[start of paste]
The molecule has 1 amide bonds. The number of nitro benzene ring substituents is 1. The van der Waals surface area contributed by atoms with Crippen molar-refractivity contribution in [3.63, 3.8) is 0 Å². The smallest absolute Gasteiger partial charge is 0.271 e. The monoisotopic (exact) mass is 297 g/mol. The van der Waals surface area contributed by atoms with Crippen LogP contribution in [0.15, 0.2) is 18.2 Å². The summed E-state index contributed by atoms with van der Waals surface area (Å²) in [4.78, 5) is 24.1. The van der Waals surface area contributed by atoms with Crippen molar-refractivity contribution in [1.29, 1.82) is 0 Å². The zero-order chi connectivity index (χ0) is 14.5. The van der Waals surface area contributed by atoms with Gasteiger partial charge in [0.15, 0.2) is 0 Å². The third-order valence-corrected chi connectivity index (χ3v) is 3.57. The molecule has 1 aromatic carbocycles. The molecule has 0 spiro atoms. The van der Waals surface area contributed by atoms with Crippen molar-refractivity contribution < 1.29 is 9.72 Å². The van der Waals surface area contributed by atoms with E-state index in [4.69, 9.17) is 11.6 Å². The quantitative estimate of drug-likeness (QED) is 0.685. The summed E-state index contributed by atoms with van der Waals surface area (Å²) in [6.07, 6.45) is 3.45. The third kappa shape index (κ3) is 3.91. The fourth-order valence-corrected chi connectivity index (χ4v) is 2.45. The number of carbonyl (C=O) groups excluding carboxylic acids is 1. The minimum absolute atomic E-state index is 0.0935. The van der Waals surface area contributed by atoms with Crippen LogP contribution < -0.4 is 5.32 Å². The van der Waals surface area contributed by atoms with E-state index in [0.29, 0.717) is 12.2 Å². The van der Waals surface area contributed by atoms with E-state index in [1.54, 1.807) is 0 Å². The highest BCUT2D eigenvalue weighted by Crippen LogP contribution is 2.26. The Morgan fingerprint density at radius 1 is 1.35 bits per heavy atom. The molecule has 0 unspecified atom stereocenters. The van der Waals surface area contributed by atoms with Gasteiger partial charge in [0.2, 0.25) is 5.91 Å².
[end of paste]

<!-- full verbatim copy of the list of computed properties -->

The molecule has 1 amide bonds. The number of nitro benzene ring substituents is 1. The van der Waals surface area contributed by atoms with Crippen molar-refractivity contribution in [3.63, 3.8) is 0 Å². The smallest absolute Gasteiger partial charge is 0.271 e. The monoisotopic (exact) mass is 297 g/mol. The van der Waals surface area contributed by atoms with Crippen LogP contribution in [0.15, 0.2) is 18.2 Å². The summed E-state index contributed by atoms with van der Waals surface area (Å²) in [4.78, 5) is 24.1. The van der Waals surface area contributed by atoms with Crippen molar-refractivity contribution in [1.29, 1.82) is 0 Å². The zero-order chi connectivity index (χ0) is 14.5. The van der Waals surface area contributed by atoms with Gasteiger partial charge in [0.15, 0.2) is 0 Å². The third-order valence-corrected chi connectivity index (χ3v) is 3.57. The molecule has 1 aromatic carbocycles. The molecule has 0 spiro atoms. The van der Waals surface area contributed by atoms with Crippen molar-refractivity contribution < 1.29 is 9.72 Å². The van der Waals surface area contributed by atoms with E-state index in [4.69, 9.17) is 11.6 Å². The quantitative estimate of drug-likeness (QED) is 0.685. The summed E-state index contributed by atoms with van der Waals surface area (Å²) in [6.07, 6.45) is 3.45. The third kappa shape index (κ3) is 3.91. The fourth-order valence-corrected chi connectivity index (χ4v) is 2.45. The number of carbonyl (C=O) groups excluding carboxylic acids is 1. The minimum absolute atomic E-state index is 0.0935. The van der Waals surface area contributed by atoms with Crippen LogP contribution < -0.4 is 5.32 Å². The van der Waals surface area contributed by atoms with E-state index in [0.29, 0.717) is 12.2 Å². The van der Waals surface area contributed by atoms with E-state index in [1.54, 1.807) is 0 Å². The highest BCUT2D eigenvalue weighted by Crippen LogP contribution is 2.26. The Morgan fingerprint density at radius 1 is 1.35 bits per heavy atom. The molecule has 0 unspecified atom stereocenters. The van der Waals surface area contributed by atoms with Gasteiger partial charge in [0.2, 0.25) is 5.91 Å².